Crowdsourcing

By Jon Hillenbrand In Photography

The White Party

I love the term “crowdsourcing”.  In a nutshell, it involves giving a problem to an undefined group of people to solve, similar to outsourcing but specifically to an undefined group rather than a specialized party or team.  Companies can do this on the web in order to create solutions to problems they can’t solve in-house, problems that no one seems able to solve.  On wikipedia, a particular sentence stuck out to me:

“The web provides a particularly good venue for crowdsourcing since individuals tend to be more open in web-based projects where they are not being physically judged or scrutinized and thus can feel more comfortable sharing. This ultimately allows for well-designed artistic projects because individuals are less conscious, or maybe even less aware, of scrutiny towards their work. In an online atmosphere more attention is given to the project rather than communication with other individuals.”

Something that every individual has to deal with in the workplace is having a presented idea judged based on the package it arrives in.  The idea is judged based on the presenter’s physical appearance, temperature of the room, time of day, audience distance to or from lunch, etc.  Seldom is the idea based on the actual merits of the idea.  I myself have confronted this quite often several times in the past.  At brainstorming sessions in a very corporate environment, new ideas are given lip service.  Announcements are made that “no idea is too crazy”.  But in practice, many of the most radical ideas are not given an ounce of consideration.  People know that at the end of the meeting, the regular rules will apply like a ton of bricks.  So any idea that sprouts and grows out of the brainstorming session will eventually have to be chopped down to fit out of the door and into the corporate hallway.  So often, the ideas that are put forth in the brainstorming meeting get chopped down soon after leaving the mouth of the presenter.

I’ve also had the experience of someone telling me that I have great ideas in brainstorming sessions, but that I am shackled by the fact that I’m the company photographer.  So I could come up with the most ground-breaking earth-shattering idea that would send the company up a glittery rainbow of success.  But because I create beautiful pictures instead of sit in meetings, my voice has less weight.  I’ve often countered this by giving evidence from things I’ve read about the successes of other companies.  That way, it’s not my crazy idea, but the tried and tested experience of a group of others.  In essence, I’ve crowdsourced the idea to another company and presented the results to my own.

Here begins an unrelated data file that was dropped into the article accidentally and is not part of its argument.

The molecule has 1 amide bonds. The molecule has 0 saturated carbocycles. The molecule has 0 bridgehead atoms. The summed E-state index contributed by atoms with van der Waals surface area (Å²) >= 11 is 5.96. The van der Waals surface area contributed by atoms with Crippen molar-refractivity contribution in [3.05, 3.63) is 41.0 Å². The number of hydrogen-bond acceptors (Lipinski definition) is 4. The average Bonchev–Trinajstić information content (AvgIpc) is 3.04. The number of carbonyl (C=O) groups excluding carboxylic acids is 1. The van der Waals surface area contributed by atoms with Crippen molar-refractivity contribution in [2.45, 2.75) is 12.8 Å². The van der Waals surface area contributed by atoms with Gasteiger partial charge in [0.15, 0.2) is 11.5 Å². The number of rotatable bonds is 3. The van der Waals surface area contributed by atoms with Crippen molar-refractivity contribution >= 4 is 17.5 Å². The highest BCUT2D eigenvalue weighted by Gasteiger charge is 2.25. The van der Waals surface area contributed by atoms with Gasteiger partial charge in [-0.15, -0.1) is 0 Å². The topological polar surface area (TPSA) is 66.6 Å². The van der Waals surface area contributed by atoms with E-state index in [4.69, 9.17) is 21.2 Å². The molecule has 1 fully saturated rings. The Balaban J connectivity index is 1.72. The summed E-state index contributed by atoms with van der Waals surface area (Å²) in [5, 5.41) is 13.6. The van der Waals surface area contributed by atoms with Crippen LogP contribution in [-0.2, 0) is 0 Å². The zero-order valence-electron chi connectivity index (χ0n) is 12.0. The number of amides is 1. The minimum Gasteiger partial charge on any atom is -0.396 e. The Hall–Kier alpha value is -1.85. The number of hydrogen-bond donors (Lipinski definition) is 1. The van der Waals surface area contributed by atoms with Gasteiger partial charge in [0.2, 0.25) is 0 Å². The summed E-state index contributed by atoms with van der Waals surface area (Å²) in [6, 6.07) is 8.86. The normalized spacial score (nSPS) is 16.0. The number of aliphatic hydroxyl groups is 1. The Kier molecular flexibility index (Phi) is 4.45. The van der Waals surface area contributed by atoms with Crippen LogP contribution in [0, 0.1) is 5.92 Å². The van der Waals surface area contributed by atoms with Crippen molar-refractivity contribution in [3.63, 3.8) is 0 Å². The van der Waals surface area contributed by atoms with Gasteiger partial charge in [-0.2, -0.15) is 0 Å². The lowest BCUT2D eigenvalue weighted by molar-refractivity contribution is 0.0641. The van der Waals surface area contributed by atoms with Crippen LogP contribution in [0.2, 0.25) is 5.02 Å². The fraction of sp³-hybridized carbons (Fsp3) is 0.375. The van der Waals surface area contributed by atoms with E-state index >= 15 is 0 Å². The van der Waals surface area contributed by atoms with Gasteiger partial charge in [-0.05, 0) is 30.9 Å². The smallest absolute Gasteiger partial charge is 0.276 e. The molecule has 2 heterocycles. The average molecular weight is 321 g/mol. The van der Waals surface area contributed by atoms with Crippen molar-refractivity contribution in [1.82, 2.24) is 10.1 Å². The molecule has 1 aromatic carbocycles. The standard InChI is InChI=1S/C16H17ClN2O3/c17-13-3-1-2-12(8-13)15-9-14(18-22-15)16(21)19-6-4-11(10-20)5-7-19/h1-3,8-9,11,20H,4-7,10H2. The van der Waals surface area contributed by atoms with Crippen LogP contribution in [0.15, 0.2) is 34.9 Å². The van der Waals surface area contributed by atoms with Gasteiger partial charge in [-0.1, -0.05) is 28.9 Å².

I’ve often crowdsourced ideas by making new websites of things I’m into like taking pictures of cars or creating stuff for computer games or  drawing comics.  I’ll use these sites to help me judge what people would like to see me create.  I guess it’s a marketing approach to creativity, which is sometimes a journey toward failure.  But it’s also good if you want to interact with an audience.  When I was back in college making student films, I would make films that I thought people could get excited about.  Other people seemed to try to make the most outlandish crazy film they could imagine.  Luckily my films were popular and developed a small cult following.  But I was always confused by the films that were basically abstract visual poems that could seldom be related to in the venue of a classroom.  I learned then that if you wanted to receive positive feedback and maybe make a living off of your art, you had to appreciate the viewpoint of your audience.

Recently a friend of mine told me about a photographer she grew up with who recently received great success by photographing dogs underwater in swimming pools.  She concluded with, “Dogs and kids, man.  People will pay tons of money for that stuff.”  It’s funny because I’ve always been a strong supporter of creating artwork that sells and that people can latch onto and get excited about.  But when anyone asked me if I wanted to shoot pets or weddings or kids for a living, I somewhat cringe.  Those ideas seem so commercial to me that I don’t want to engage in them.  I’ve photographed kids before and I’ve gotten some results that I very much love.  But doing it for a living is something I can’t seem to limit myself to.  I’m not sure if I am coming full circle, doing a 180, spinning in circles or just spinning my tires.  I guess I feel close to some sort of success that I can be proud of while doing a job that pays the bills for now.  Part of me feels that too much happiness will lead to a satiated id which will make me lazy.  Part of me feels like I should just take my talents and make as much easy money as possible while I still can.  I guess I’m still searching for balance and happiness.

Kid and Dad at Wagner Farms Brady Family Reunion

Dog and Owner - Lake Michigan, Chicago

 

 

What do you think?